Gardening diary: Early spring
It’s a good time to cultivate seedlings indoors while the weather is still cool. David Haynes shows how.
Some of last month’s plantings (cabbage, onions and silver beet) may look like they are in suspended animation, alive but not kicking, so I’m nipping off the top half of the onions to see if rebalancing root and shoot will give them a kick start. In addition, other less vigorous plants can be covered by a homemade cloche to provide protection against frost and wind — anything that’s clear and allows air-flow will do.
It’s still more winter than spring this month, so instead of direct sowing, seeds can be sprouted indoors to be transplanted later once soils warm up. For those seedlings that don’t like root disturbance during transplanting, it’s best to germinate these in toilet rolls with a ball of newspaper at the bottom end. These are filled with seed-raising mix to within a centimetre or so of the top lip, thoroughly watered and stacked in old ice cream cartons to keep them upright. The same cartons (with drain holes added) can also be used to sprout salads for later transplanting.
The process is the same irrespective of the container used:
- Soak or fine-spray seed-raising mix.
- Sprinkle (small) or place (large) seeds on top of surface.
- Cover seeds with a fine layer of seed-raising mix to a depth no more than twice the seed diameter.
- Firm down the surface.
- Spray with a fine mister to settle the seed-raising mix around the seeds.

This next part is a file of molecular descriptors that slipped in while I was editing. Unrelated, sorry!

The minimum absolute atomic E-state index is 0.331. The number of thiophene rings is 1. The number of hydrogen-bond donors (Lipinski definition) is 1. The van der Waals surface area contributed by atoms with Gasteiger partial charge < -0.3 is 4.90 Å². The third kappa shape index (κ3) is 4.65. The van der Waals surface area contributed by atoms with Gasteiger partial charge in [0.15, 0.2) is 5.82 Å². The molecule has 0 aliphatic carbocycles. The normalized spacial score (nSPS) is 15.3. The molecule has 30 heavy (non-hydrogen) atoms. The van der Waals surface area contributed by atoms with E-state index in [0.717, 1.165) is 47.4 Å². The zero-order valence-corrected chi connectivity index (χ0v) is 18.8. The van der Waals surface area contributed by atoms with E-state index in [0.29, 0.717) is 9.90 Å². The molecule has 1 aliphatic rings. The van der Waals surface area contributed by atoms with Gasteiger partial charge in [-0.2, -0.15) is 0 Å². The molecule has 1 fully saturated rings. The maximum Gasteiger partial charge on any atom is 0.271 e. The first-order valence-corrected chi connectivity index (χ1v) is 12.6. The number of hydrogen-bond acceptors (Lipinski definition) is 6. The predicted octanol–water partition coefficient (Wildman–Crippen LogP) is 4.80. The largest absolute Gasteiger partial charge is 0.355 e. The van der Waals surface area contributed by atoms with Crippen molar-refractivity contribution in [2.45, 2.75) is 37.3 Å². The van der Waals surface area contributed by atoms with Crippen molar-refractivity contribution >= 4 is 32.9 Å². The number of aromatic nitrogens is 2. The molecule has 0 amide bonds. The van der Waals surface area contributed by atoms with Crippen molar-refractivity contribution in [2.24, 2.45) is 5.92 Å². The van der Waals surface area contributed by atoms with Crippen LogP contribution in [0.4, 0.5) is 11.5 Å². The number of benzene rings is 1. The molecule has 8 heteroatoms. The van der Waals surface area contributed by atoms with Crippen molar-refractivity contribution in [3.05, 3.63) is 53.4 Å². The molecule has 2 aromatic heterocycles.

- Label what you’ve planted.
- Place in a warm and sunny place (I use old containers covered with glass to keep the seed beds moist and warm).
Once the seedlings have two or three sets of leaves they will need to be either separated or thinned (all but the strongest seedling removed) prior to planting. Generally, root crops (such as carrot, parsnip, turnip) are best thinned as their reaction to being handled is usually to respond by growing deformed and sickly vegetables. Leafy crop seedlings are generally tough enough to withstand a gentle soaking and separating in a bowl of warm water.
Q. When can I plant lettuces?
A. All year-round. The trick is to choose the right variety for the time of planting.
Whether romaine (eg. cos), butterheads (eg. buttercruch), crispheads (eg. iceberg) or loose leaf (eg. lollo rossa), salad leaves can be grown all year round. Seed packets or catalogues indicate when they are best germinated and if they are frost hardy.
To grow lettuces successfully, follow these basic rules:
- The soil should be finely tilled, pH-neutral and contain plenty of organic matter such as well-rotted compost or manure.
- Water the plants every morning.
- Plants need full sun in the cooler seasons…
- …but partial shade in the height of summer.
- Sow a few seeds every fortnight for a regular supply, rather than be faced with a glut of lettuces for a short time.
- Keep the plot weed, slug and snail-free.